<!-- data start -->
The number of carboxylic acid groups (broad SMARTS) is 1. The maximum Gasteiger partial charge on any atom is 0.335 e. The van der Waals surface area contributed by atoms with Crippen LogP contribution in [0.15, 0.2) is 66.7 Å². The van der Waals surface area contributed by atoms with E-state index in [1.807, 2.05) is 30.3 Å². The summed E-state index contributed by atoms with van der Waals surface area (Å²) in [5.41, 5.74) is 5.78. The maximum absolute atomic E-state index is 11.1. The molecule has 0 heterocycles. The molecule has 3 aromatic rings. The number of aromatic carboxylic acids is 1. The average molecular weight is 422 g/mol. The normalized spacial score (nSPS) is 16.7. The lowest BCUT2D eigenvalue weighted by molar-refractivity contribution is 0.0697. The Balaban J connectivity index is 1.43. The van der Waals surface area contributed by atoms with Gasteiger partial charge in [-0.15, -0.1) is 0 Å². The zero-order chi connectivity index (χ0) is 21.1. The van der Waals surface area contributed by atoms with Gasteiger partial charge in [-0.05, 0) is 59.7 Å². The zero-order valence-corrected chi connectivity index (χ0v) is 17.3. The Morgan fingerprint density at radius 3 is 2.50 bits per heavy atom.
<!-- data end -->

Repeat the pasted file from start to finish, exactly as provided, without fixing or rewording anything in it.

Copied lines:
The number of carboxylic acid groups (broad SMARTS) is 1. The maximum Gasteiger partial charge on any atom is 0.335 e. The van der Waals surface area contributed by atoms with Crippen LogP contribution in [0.15, 0.2) is 66.7 Å². The van der Waals surface area contributed by atoms with E-state index in [1.807, 2.05) is 30.3 Å². The summed E-state index contributed by atoms with van der Waals surface area (Å²) in [5.41, 5.74) is 5.78. The maximum absolute atomic E-state index is 11.1. The molecule has 0 heterocycles. The molecule has 3 aromatic rings. The number of aromatic carboxylic acids is 1. The average molecular weight is 422 g/mol. The normalized spacial score (nSPS) is 16.7. The lowest BCUT2D eigenvalue weighted by molar-refractivity contribution is 0.0697. The Balaban J connectivity index is 1.43. The van der Waals surface area contributed by atoms with Gasteiger partial charge in [-0.15, -0.1) is 0 Å². The zero-order chi connectivity index (χ0) is 21.1. The van der Waals surface area contributed by atoms with Gasteiger partial charge in [-0.05, 0) is 59.7 Å². The zero-order valence-corrected chi connectivity index (χ0v) is 17.3. The Morgan fingerprint density at radius 3 is 2.50 bits per heavy atom.